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General Running • April 23, 2019

Taking Out the Trash: Mental Obstacles and Why Sports Psychology is Cool

Sports Psychology

“It’s all in your head.”

We’ve all heard this tired cliche a thousand times before. It’s as infuriating as the heavy breather or foot stomper you can’t seem to shake off at the local 5k.

But the truth is, we’ve all gotten nervous before a race. Or thought about how other runners are just better (or fitter, or prettier, or have cooler shoes, etc.). Maybe you’ve given up in a workout or race and cannot figure out why it happened.

Tiresome as it may be, the fact is, is that running and progress (or lack thereof, sadly) largely is in our heads.

This is where psychology comes in.

It’s Me, Adrienne

I’m Adrienne Langelier and I am a sport psychology consultant currently based in The Woodlands, TX. I also was a contributor to Kara Goucher’s latest book “Strong” (I wrote the beige pages), and I am also a runner and rabid shoe geek. In short, runners are my favorite people in the world to help.

It is my job to help runners (like you) find ways to tap into their own mental resources and use their brain for good versus evil. You might be thinking, ‘Isn’t it hard to do? What if I’m not into all that woo-woo stuff?’ Good. Neither am I. And I do this stuff for a living.

As athletes, each of us is different and has unique goals, experiences, and stories; however, some common obstacles arise. And they don’t discriminate between the elites and the “I run for fun” crowd. Trust me, I’ve seen it all. Confidence is something that has got to be built and maintained to continue to improve, and it’s as elusive as a unicorn to many of us.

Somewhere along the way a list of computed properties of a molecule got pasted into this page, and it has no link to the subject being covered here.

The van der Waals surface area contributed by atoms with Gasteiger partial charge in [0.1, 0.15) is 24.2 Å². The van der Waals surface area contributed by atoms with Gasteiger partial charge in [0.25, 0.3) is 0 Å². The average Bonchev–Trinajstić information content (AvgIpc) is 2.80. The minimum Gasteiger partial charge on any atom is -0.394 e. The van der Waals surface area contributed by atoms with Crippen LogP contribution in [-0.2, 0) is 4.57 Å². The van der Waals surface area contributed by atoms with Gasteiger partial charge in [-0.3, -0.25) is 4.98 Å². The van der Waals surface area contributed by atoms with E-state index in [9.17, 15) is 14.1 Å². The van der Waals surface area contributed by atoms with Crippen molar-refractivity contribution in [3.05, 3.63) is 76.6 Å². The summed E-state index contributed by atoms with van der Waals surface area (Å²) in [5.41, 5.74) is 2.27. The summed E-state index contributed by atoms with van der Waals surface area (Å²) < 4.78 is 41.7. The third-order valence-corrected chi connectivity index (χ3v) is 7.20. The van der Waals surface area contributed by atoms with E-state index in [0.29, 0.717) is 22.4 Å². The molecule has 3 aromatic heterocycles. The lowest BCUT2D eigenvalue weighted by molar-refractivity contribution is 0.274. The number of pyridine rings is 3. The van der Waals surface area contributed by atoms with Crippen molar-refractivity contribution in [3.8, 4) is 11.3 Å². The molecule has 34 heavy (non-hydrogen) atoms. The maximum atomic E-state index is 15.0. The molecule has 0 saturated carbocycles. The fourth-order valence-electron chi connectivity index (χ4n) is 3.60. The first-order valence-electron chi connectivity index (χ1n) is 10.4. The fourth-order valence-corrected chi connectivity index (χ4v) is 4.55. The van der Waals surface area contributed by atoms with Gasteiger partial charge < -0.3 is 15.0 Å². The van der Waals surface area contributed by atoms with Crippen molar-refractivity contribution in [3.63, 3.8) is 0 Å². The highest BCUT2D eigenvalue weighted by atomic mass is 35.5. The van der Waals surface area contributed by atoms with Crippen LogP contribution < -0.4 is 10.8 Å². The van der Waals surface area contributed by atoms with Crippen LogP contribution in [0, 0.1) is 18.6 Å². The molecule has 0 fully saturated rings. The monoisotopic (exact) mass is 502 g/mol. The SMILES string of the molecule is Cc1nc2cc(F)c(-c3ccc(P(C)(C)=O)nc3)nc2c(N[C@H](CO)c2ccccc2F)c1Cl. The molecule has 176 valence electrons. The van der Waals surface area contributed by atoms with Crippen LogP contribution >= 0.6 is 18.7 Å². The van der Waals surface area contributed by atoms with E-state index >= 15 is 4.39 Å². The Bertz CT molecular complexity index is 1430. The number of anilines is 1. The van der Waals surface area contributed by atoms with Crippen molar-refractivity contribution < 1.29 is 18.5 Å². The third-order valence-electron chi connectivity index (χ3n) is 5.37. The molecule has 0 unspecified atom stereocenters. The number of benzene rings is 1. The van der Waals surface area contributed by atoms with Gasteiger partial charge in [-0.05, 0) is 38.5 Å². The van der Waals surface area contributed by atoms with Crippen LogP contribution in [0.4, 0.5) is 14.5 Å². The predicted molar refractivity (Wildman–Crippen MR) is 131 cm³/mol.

In order to harness that unicorn, we must first identify the type of garbage in our heads. If we do that, we can get to work on it and stop the self-sabotage and perform more consistently.

The Bad Basics

Starting out, let’s examine the most common issues runners face and see if they describe you from time to time. Personally, these are things I’ve dealt with in my running as well (even sports psychologists need sports psychology). See, we’re all in this together!

  • Recall the ‘I can’t do this’, ‘I’m not ready’, and ‘This will be bad’ moments in your running or life in general. Imagine if you killed just one or two of these thoughts during a race.
  • Difficulty dealing with discomfort. That’s a lot of ‘D’s. But anyhow, “pain is weakness leaving your body” is just a meme caption unless you are willing to put yourself in the hurt locker. As much as runners love to run, so many of us frame discomfort as negative instead of normal.
  • Unfair comparisons to others. OMG, where do I begin? Learn to run in your own lane just a little more, and watch your running improve. Practicing self-awareness in the face of external static of images, times, and better shoes does nothing for us.
  • Rigid Goals. No PR = no success. False!

Does anyone feel me on this? Just like stretching and eating right (most of the time anyway), taking the time to pull weeds and put the mental trash on the curb takes our running to another, better place.

We’re going to dive into this more in the coming months, but know that oftentimes, it really is just in your head. But there is hope!

Thanks for reading, and feel free to reach out with questions, comments, and healthy debate.


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